In automata theory (finite automata, pushdown automata, ...) and in complexity, there is a notion of "ambiguity". An automaton is ambiguous if there is a word $w$ with at least two distinct accepting runs. A machine is $k$-ambiguous if for every word $w$ accepted by the machine there are at most $k$ distinct runs to accept $w$.
This notion is also defined over context-free grammars: a grammar is ambiguous if there exists a word that can be derived in two different ways.
It is also known that many languages have a nice logical characterization over finite models. (If a language $L$ is regular, there exists a monadic second-order formula $\phi$ over words such that every word $w$ of $L$ is a model of $\phi$, similarly NP if equivalent to the Second order formulae where every 2nd order quantifiers are existential.)
Hence, my question is at the edges of the two domains: is there any result, or even a canonical definition, of "ambiguity" of formulae of a given logic?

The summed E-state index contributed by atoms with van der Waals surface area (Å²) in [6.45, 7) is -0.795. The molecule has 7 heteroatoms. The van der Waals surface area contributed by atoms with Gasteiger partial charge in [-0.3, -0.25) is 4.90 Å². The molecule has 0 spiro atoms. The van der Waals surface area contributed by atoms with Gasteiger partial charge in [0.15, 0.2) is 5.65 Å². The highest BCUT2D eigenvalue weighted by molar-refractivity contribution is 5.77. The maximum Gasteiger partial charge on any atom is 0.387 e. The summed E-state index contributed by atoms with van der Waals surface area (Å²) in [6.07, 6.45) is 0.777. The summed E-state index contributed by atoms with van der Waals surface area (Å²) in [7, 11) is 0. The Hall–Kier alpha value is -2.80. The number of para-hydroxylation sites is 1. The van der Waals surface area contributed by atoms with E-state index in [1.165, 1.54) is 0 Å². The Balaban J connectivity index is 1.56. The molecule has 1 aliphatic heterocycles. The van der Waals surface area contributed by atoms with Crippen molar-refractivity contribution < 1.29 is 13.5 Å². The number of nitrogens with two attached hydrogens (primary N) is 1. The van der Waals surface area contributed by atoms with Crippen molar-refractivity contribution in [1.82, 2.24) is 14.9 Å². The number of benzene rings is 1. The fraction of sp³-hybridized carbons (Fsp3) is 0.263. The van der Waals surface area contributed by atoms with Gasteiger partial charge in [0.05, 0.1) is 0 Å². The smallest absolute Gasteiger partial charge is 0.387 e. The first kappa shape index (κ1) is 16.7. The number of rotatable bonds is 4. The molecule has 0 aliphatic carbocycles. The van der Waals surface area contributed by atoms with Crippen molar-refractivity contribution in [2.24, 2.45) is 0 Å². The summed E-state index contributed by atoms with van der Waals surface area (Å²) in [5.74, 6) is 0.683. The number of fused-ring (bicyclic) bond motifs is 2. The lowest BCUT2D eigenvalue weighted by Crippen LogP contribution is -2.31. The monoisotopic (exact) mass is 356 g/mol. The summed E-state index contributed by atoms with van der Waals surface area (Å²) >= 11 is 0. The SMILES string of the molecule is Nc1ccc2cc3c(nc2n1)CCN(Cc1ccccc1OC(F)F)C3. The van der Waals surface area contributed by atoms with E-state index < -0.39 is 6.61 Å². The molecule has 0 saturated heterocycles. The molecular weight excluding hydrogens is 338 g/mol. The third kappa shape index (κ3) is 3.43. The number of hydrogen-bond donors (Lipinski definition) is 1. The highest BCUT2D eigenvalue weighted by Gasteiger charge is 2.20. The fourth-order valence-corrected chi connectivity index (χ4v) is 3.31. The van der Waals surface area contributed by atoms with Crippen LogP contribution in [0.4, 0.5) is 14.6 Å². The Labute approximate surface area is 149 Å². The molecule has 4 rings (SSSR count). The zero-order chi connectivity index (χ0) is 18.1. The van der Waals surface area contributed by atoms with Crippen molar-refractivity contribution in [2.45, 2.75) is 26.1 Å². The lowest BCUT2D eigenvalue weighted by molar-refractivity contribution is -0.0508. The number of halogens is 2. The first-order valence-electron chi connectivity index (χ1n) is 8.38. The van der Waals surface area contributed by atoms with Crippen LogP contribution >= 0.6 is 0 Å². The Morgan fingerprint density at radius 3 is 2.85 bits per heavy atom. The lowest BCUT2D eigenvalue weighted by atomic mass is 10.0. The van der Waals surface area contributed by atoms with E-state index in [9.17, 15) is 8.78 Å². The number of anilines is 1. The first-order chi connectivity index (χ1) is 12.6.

I can imagine a few definitions:
- $\exists x \phi(x)$ is non ambiguous if there exists at most one $x$ such that $\phi(x)$ holds and that $\phi(x)$ is non-ambiguous.
- $\phi_0\lor\phi_1$ would be ambiguous if there exists a model of both $\phi_0$ and $\phi_1$, or if $\phi_i$ is ambiguous.
- A SAT formula would be non-ambiguous iff there is at most one correct assignation.
Hence, I wonder if it is a well-known notion, else it may be interesting to try to do research on this topic. If the notion is known, could anyone give me keywords I could use to search for information on the matter (because "logic ambiguity" gives a lot of unrelated results), or a book/pdf/article references?